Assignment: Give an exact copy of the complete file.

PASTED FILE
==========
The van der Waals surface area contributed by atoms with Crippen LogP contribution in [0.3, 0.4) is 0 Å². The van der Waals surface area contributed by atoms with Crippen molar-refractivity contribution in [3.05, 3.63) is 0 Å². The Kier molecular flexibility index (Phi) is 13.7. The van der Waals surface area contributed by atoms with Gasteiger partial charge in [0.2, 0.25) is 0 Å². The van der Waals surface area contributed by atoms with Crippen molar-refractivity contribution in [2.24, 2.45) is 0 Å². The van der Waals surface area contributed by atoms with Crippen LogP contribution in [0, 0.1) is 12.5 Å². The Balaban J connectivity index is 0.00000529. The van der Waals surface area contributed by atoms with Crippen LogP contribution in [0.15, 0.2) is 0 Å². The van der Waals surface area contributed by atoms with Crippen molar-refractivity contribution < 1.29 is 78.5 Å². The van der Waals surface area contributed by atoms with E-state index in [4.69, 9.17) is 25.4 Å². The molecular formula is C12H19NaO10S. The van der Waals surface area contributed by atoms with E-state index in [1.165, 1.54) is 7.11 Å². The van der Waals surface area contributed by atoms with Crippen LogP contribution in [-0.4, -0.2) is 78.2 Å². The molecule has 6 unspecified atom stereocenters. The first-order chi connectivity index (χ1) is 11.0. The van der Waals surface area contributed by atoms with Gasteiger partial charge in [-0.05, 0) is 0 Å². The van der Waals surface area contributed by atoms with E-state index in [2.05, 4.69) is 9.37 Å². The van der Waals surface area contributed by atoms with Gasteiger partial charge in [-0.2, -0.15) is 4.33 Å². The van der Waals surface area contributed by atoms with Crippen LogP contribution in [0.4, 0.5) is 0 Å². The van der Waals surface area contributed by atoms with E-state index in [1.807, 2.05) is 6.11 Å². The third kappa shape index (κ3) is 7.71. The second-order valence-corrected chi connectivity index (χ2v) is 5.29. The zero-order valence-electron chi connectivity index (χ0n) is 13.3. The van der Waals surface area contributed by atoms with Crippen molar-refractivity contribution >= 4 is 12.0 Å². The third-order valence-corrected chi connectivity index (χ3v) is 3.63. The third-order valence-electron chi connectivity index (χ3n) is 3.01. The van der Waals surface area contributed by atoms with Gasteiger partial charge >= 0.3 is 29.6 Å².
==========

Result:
The van der Waals surface area contributed by atoms with Crippen LogP contribution in [0.3, 0.4) is 0 Å². The van der Waals surface area contributed by atoms with Crippen molar-refractivity contribution in [3.05, 3.63) is 0 Å². The Kier molecular flexibility index (Phi) is 13.7. The van der Waals surface area contributed by atoms with Gasteiger partial charge in [0.2, 0.25) is 0 Å². The van der Waals surface area contributed by atoms with Crippen molar-refractivity contribution in [2.24, 2.45) is 0 Å². The van der Waals surface area contributed by atoms with Crippen LogP contribution in [0, 0.1) is 12.5 Å². The Balaban J connectivity index is 0.00000529. The van der Waals surface area contributed by atoms with Crippen LogP contribution in [0.15, 0.2) is 0 Å². The van der Waals surface area contributed by atoms with Crippen molar-refractivity contribution < 1.29 is 78.5 Å². The van der Waals surface area contributed by atoms with E-state index in [4.69, 9.17) is 25.4 Å². The molecular formula is C12H19NaO10S. The van der Waals surface area contributed by atoms with E-state index in [1.165, 1.54) is 7.11 Å². The van der Waals surface area contributed by atoms with Crippen LogP contribution in [-0.4, -0.2) is 78.2 Å². The molecule has 6 unspecified atom stereocenters. The first-order chi connectivity index (χ1) is 11.0. The van der Waals surface area contributed by atoms with Gasteiger partial charge in [-0.05, 0) is 0 Å². The van der Waals surface area contributed by atoms with E-state index in [2.05, 4.69) is 9.37 Å². The van der Waals surface area contributed by atoms with Gasteiger partial charge in [-0.2, -0.15) is 4.33 Å². The van der Waals surface area contributed by atoms with Crippen LogP contribution in [0.4, 0.5) is 0 Å². The van der Waals surface area contributed by atoms with E-state index in [1.807, 2.05) is 6.11 Å². The third kappa shape index (κ3) is 7.71. The second-order valence-corrected chi connectivity index (χ2v) is 5.29. The zero-order valence-electron chi connectivity index (χ0n) is 13.3. The van der Waals surface area contributed by atoms with Crippen molar-refractivity contribution >= 4 is 12.0 Å². The third-order valence-corrected chi connectivity index (χ3v) is 3.63. The third-order valence-electron chi connectivity index (χ3n) is 3.01. The van der Waals surface area contributed by atoms with Gasteiger partial charge >= 0.3 is 29.6 Å².